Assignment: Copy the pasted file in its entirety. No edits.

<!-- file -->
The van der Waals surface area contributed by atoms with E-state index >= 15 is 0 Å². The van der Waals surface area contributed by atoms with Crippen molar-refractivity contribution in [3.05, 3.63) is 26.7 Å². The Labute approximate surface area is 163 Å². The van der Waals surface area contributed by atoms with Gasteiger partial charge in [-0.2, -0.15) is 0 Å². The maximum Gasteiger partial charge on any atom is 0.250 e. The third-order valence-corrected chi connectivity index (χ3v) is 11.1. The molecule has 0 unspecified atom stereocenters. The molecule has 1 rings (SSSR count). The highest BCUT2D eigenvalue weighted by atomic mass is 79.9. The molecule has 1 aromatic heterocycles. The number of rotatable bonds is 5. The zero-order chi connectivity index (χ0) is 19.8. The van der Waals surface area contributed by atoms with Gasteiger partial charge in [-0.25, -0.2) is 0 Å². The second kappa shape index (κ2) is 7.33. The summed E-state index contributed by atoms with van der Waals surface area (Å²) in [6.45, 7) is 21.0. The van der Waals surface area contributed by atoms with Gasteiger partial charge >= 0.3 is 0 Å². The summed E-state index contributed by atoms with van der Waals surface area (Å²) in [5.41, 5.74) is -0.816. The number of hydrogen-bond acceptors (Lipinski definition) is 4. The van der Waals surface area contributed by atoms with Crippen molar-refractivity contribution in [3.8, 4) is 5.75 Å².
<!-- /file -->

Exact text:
The van der Waals surface area contributed by atoms with E-state index >= 15 is 0 Å². The van der Waals surface area contributed by atoms with Crippen molar-refractivity contribution in [3.05, 3.63) is 26.7 Å². The Labute approximate surface area is 163 Å². The van der Waals surface area contributed by atoms with Gasteiger partial charge in [-0.2, -0.15) is 0 Å². The maximum Gasteiger partial charge on any atom is 0.250 e. The third-order valence-corrected chi connectivity index (χ3v) is 11.1. The molecule has 0 unspecified atom stereocenters. The molecule has 1 rings (SSSR count). The highest BCUT2D eigenvalue weighted by atomic mass is 79.9. The molecule has 1 aromatic heterocycles. The number of rotatable bonds is 5. The zero-order chi connectivity index (χ0) is 19.8. The van der Waals surface area contributed by atoms with Gasteiger partial charge in [-0.25, -0.2) is 0 Å². The second kappa shape index (κ2) is 7.33. The summed E-state index contributed by atoms with van der Waals surface area (Å²) in [6.45, 7) is 21.0. The van der Waals surface area contributed by atoms with Gasteiger partial charge >= 0.3 is 0 Å². The summed E-state index contributed by atoms with van der Waals surface area (Å²) in [5.41, 5.74) is -0.816. The number of hydrogen-bond acceptors (Lipinski definition) is 4. The van der Waals surface area contributed by atoms with Crippen molar-refractivity contribution in [3.8, 4) is 5.75 Å².